https://www.facebook.com/giantsuk

RingMaster 16/09/2012

Copyright RingMaster: MyFreeCopyright

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As Silence Breaks: The Architecture of Truth

The Architecture Of Truth, the second album from Australian metalers As Silence Breaks is a formidable and feisty beast of a release, an album with the surest intent to incite a riot within the senses with explosive yet carefully composed imagination. The album arguably does not offer anything strikingly new or ground breaking but uses and transforms the best of what already has emerged within melodic and extreme metal in a way not many others have imagined to date. This makes for a refreshing and absorbing release of muscle and destructive beauty.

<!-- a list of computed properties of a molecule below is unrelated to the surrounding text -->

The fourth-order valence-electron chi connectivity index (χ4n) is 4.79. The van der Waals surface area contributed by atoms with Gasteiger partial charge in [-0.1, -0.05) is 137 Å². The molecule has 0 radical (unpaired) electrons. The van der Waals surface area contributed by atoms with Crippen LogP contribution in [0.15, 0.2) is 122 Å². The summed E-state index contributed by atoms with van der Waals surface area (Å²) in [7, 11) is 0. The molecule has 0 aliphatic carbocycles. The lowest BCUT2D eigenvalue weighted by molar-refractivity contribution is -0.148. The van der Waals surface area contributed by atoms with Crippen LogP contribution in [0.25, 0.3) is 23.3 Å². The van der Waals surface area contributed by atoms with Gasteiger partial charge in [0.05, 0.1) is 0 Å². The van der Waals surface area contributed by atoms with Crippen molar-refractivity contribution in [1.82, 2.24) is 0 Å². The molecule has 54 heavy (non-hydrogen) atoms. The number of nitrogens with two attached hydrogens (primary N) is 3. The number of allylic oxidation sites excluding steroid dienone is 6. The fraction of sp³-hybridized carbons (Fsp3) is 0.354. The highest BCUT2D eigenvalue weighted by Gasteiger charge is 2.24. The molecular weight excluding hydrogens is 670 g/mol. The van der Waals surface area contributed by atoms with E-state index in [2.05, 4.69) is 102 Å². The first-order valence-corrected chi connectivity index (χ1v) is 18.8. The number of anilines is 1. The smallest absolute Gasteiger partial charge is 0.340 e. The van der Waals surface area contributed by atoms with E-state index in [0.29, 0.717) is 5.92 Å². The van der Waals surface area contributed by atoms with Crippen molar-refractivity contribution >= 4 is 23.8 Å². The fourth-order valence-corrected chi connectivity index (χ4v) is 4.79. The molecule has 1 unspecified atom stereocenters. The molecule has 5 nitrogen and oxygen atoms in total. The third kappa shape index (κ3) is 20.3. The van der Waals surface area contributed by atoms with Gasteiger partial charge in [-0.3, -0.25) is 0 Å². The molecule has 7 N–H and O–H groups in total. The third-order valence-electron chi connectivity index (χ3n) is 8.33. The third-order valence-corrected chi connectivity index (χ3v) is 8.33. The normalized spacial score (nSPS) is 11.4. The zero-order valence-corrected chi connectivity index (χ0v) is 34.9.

The Sydney quintet of vocalist Sam Rilatt, guitarists Dan O’Brien and Ben Irwin, bassist Kiel Stanger, and Reece Kirby on drums, have become one of the emerging forces in Australian metal since forming over six years ago. Acclaimed and respected live with the band sharing stages with the likes of Darkest Hour, Carnifex, For The Fallen Dreams, Whitechapel, Periphery, TesseracT, Sybreed and The Red Shore, they have garnered a similar response with previous releases since signing with independent label New Justice Records in 2010. The new album can only accelerate their standing in world metal with its challenging and thrilling mix of metalcore, thrash, heavy metal, and melodic death metal. It is a thunder storm in the brain, intimidating, oppressive, and within the tempest elegantly stunning.